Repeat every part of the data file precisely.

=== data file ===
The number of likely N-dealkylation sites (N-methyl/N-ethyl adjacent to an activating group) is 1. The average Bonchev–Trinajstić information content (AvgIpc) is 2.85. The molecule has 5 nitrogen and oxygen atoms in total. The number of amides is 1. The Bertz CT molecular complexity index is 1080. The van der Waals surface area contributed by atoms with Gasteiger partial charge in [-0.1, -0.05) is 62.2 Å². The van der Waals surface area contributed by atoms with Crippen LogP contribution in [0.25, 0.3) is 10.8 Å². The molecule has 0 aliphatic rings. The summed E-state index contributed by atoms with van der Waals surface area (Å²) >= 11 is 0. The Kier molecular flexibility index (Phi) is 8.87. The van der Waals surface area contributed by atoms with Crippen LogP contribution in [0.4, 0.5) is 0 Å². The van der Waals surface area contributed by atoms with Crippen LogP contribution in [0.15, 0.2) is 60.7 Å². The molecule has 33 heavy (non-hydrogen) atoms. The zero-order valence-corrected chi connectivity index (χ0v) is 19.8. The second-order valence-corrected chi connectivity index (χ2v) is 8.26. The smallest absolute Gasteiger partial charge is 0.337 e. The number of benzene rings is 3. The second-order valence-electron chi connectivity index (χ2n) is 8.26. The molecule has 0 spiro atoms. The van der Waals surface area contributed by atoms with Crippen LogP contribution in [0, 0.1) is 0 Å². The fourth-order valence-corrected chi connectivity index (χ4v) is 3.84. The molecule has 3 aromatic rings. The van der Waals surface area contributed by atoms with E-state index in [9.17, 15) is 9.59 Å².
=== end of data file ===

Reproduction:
The number of likely N-dealkylation sites (N-methyl/N-ethyl adjacent to an activating group) is 1. The average Bonchev–Trinajstić information content (AvgIpc) is 2.85. The molecule has 5 nitrogen and oxygen atoms in total. The number of amides is 1. The Bertz CT molecular complexity index is 1080. The van der Waals surface area contributed by atoms with Gasteiger partial charge in [-0.1, -0.05) is 62.2 Å². The van der Waals surface area contributed by atoms with Crippen LogP contribution in [0.25, 0.3) is 10.8 Å². The molecule has 0 aliphatic rings. The summed E-state index contributed by atoms with van der Waals surface area (Å²) >= 11 is 0. The Kier molecular flexibility index (Phi) is 8.87. The van der Waals surface area contributed by atoms with Crippen LogP contribution in [0.4, 0.5) is 0 Å². The van der Waals surface area contributed by atoms with Crippen LogP contribution in [0.15, 0.2) is 60.7 Å². The molecule has 33 heavy (non-hydrogen) atoms. The zero-order valence-corrected chi connectivity index (χ0v) is 19.8. The second-order valence-corrected chi connectivity index (χ2v) is 8.26. The smallest absolute Gasteiger partial charge is 0.337 e. The number of benzene rings is 3. The second-order valence-electron chi connectivity index (χ2n) is 8.26. The molecule has 0 spiro atoms. The van der Waals surface area contributed by atoms with Crippen LogP contribution in [0, 0.1) is 0 Å². The fourth-order valence-corrected chi connectivity index (χ4v) is 3.84. The molecule has 3 aromatic rings. The van der Waals surface area contributed by atoms with E-state index in [9.17, 15) is 9.59 Å².